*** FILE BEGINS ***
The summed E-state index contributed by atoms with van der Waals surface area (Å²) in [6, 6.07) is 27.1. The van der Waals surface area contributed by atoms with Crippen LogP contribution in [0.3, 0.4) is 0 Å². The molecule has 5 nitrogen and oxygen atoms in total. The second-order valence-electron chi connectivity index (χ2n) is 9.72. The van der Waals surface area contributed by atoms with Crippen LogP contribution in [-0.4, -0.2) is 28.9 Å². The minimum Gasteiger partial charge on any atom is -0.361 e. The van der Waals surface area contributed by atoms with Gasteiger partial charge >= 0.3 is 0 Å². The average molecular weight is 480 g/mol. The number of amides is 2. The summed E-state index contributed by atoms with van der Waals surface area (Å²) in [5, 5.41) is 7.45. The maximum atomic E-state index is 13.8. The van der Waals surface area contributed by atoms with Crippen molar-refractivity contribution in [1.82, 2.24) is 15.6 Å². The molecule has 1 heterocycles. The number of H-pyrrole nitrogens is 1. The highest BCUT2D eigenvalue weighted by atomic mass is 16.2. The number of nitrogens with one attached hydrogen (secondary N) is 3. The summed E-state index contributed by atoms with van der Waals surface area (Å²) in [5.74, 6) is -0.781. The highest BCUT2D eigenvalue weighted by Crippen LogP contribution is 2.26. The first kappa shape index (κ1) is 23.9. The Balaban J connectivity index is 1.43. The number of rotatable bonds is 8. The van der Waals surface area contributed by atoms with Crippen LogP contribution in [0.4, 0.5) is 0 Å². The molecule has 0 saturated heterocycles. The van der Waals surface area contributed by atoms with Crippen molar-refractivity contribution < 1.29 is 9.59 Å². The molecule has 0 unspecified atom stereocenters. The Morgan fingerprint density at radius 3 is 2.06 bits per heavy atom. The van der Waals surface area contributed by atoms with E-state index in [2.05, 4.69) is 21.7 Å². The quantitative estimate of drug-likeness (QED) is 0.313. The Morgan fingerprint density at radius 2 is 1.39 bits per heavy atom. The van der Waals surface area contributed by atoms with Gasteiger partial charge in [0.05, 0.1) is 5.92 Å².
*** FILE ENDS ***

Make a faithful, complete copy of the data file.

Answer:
The summed E-state index contributed by atoms with van der Waals surface area (Å²) in [6, 6.07) is 27.1. The van der Waals surface area contributed by atoms with Crippen LogP contribution in [0.3, 0.4) is 0 Å². The molecule has 5 nitrogen and oxygen atoms in total. The second-order valence-electron chi connectivity index (χ2n) is 9.72. The van der Waals surface area contributed by atoms with Crippen LogP contribution in [-0.4, -0.2) is 28.9 Å². The minimum Gasteiger partial charge on any atom is -0.361 e. The van der Waals surface area contributed by atoms with Gasteiger partial charge >= 0.3 is 0 Å². The average molecular weight is 480 g/mol. The number of amides is 2. The summed E-state index contributed by atoms with van der Waals surface area (Å²) in [5, 5.41) is 7.45. The maximum atomic E-state index is 13.8. The van der Waals surface area contributed by atoms with Crippen molar-refractivity contribution in [1.82, 2.24) is 15.6 Å². The molecule has 1 heterocycles. The number of H-pyrrole nitrogens is 1. The highest BCUT2D eigenvalue weighted by atomic mass is 16.2. The number of nitrogens with one attached hydrogen (secondary N) is 3. The summed E-state index contributed by atoms with van der Waals surface area (Å²) in [5.74, 6) is -0.781. The highest BCUT2D eigenvalue weighted by Crippen LogP contribution is 2.26. The first kappa shape index (κ1) is 23.9. The Balaban J connectivity index is 1.43. The number of rotatable bonds is 8. The van der Waals surface area contributed by atoms with Crippen LogP contribution in [0.4, 0.5) is 0 Å². The molecule has 0 saturated heterocycles. The van der Waals surface area contributed by atoms with Crippen molar-refractivity contribution < 1.29 is 9.59 Å². The molecule has 0 unspecified atom stereocenters. The Morgan fingerprint density at radius 3 is 2.06 bits per heavy atom. The van der Waals surface area contributed by atoms with E-state index in [2.05, 4.69) is 21.7 Å². The quantitative estimate of drug-likeness (QED) is 0.313. The Morgan fingerprint density at radius 2 is 1.39 bits per heavy atom. The van der Waals surface area contributed by atoms with Gasteiger partial charge in [0.05, 0.1) is 5.92 Å².